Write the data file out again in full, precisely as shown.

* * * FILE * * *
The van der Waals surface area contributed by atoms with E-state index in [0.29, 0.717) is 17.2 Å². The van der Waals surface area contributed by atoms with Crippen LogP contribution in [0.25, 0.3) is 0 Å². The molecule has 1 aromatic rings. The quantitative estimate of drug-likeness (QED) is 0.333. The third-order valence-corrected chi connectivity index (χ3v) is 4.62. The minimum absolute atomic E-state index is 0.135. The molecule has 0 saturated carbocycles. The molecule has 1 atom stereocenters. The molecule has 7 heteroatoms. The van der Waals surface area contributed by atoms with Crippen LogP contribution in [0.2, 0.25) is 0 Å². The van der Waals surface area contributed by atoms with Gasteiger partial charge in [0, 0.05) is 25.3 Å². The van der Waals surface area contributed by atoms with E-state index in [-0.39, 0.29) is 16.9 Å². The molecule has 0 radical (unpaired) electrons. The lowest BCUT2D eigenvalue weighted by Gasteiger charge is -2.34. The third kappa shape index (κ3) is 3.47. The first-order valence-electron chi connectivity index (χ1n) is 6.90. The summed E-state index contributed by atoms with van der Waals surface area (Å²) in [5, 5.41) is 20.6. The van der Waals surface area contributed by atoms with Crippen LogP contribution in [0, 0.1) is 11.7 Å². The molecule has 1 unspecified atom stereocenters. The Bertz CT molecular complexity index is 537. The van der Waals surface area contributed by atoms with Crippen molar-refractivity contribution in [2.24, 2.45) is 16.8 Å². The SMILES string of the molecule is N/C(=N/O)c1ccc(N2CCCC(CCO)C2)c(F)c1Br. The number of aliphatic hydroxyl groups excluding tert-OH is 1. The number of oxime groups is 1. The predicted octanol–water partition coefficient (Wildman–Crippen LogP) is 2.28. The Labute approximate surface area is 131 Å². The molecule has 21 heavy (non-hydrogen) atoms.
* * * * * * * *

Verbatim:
The van der Waals surface area contributed by atoms with E-state index in [0.29, 0.717) is 17.2 Å². The van der Waals surface area contributed by atoms with Crippen LogP contribution in [0.25, 0.3) is 0 Å². The molecule has 1 aromatic rings. The quantitative estimate of drug-likeness (QED) is 0.333. The third-order valence-corrected chi connectivity index (χ3v) is 4.62. The minimum absolute atomic E-state index is 0.135. The molecule has 0 saturated carbocycles. The molecule has 1 atom stereocenters. The molecule has 7 heteroatoms. The van der Waals surface area contributed by atoms with Crippen LogP contribution in [0.2, 0.25) is 0 Å². The van der Waals surface area contributed by atoms with Gasteiger partial charge in [0, 0.05) is 25.3 Å². The van der Waals surface area contributed by atoms with E-state index in [-0.39, 0.29) is 16.9 Å². The molecule has 0 radical (unpaired) electrons. The lowest BCUT2D eigenvalue weighted by Gasteiger charge is -2.34. The third kappa shape index (κ3) is 3.47. The first-order valence-electron chi connectivity index (χ1n) is 6.90. The summed E-state index contributed by atoms with van der Waals surface area (Å²) in [5, 5.41) is 20.6. The van der Waals surface area contributed by atoms with Crippen LogP contribution in [0, 0.1) is 11.7 Å². The molecule has 1 unspecified atom stereocenters. The Bertz CT molecular complexity index is 537. The van der Waals surface area contributed by atoms with Crippen molar-refractivity contribution in [2.24, 2.45) is 16.8 Å². The SMILES string of the molecule is N/C(=N/O)c1ccc(N2CCCC(CCO)C2)c(F)c1Br. The number of aliphatic hydroxyl groups excluding tert-OH is 1. The number of oxime groups is 1. The predicted octanol–water partition coefficient (Wildman–Crippen LogP) is 2.28. The Labute approximate surface area is 131 Å². The molecule has 21 heavy (non-hydrogen) atoms.